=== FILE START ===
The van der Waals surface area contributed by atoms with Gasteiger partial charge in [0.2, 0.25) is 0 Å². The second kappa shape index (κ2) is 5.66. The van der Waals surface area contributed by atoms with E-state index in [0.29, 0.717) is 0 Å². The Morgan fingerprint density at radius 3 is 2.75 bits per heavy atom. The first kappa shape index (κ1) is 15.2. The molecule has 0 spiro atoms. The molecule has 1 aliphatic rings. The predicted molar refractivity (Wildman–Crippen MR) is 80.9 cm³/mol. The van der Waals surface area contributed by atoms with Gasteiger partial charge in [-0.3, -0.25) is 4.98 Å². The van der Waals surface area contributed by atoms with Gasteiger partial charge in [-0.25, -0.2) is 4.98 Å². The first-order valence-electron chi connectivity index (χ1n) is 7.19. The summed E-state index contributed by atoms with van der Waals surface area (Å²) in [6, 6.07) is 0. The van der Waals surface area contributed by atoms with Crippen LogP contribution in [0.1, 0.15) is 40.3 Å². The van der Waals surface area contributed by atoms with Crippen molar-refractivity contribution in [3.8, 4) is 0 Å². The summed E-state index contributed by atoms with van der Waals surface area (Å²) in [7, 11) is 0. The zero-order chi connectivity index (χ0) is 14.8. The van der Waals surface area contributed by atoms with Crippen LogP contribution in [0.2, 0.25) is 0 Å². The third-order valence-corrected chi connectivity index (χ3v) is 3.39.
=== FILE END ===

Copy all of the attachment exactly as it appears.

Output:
The van der Waals surface area contributed by atoms with Gasteiger partial charge in [0.2, 0.25) is 0 Å². The second kappa shape index (κ2) is 5.66. The van der Waals surface area contributed by atoms with E-state index in [0.29, 0.717) is 0 Å². The Morgan fingerprint density at radius 3 is 2.75 bits per heavy atom. The first kappa shape index (κ1) is 15.2. The molecule has 0 spiro atoms. The molecule has 1 aliphatic rings. The predicted molar refractivity (Wildman–Crippen MR) is 80.9 cm³/mol. The van der Waals surface area contributed by atoms with Gasteiger partial charge in [-0.3, -0.25) is 4.98 Å². The van der Waals surface area contributed by atoms with Gasteiger partial charge in [-0.25, -0.2) is 4.98 Å². The first-order valence-electron chi connectivity index (χ1n) is 7.19. The summed E-state index contributed by atoms with van der Waals surface area (Å²) in [6, 6.07) is 0. The van der Waals surface area contributed by atoms with Crippen LogP contribution in [0.1, 0.15) is 40.3 Å². The van der Waals surface area contributed by atoms with Crippen molar-refractivity contribution in [3.8, 4) is 0 Å². The summed E-state index contributed by atoms with van der Waals surface area (Å²) in [7, 11) is 0. The zero-order chi connectivity index (χ0) is 14.8. The van der Waals surface area contributed by atoms with Crippen LogP contribution in [0.2, 0.25) is 0 Å². The third-order valence-corrected chi connectivity index (χ3v) is 3.39.